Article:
According to the most recent DSM guide used to assist physicians with diagnosis, ADD is no longer the correct term for the disorder; it is now considered to be a subtype of ADHD. So what the OP addresses is in fact ADHD.
All afflicted individuals share a core set of just a few of the known symptoms. The presence of the other ancillary symptoms vary in combination and intensity per individual.
It is my understanding that the current medical school curriculum contains almost no training on ADHD. Therefore, it is extremely difficult to find a medical professional possessing the requisite competence for effectively diagnosing/treating it.
All that said, a person's best bet for finding a good doctor is to find a local ADHD support group and ask around. The goal is to get advice from someone who has already gone through the long & difficult process of finding a doctor they can trust. Doing this will likely save the interested party years of suffering with the symptoms as finding the correct medication and dosage is a long process of trial and error.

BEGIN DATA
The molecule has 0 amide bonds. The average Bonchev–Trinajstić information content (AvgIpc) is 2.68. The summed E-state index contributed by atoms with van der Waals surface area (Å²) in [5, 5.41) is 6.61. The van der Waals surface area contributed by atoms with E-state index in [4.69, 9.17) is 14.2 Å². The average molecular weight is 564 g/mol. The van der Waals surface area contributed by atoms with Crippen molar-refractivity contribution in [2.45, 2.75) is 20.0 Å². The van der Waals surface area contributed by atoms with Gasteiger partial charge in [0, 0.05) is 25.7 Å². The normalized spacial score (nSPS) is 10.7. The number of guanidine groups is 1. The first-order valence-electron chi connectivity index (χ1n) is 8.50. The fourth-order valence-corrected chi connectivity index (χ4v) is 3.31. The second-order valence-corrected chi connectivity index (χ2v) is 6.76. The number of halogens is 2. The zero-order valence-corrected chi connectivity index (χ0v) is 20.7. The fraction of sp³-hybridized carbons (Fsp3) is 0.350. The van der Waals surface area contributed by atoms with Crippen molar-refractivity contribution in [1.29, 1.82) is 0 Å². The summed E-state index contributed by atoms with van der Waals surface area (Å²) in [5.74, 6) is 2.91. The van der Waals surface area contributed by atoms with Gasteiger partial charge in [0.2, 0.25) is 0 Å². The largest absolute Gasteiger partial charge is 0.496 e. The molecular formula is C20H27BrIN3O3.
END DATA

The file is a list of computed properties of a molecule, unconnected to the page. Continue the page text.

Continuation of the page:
Do NOT dismiss the importance of medication as part of the necessary treatment plan. Medication does work, but also needs to be supplemented with therapy/coaching if at all possible.
If you're a parent, Don't deny your child the benefits of medication simply b/c you're unsure. They'll grow up to hate you for it; I know I did.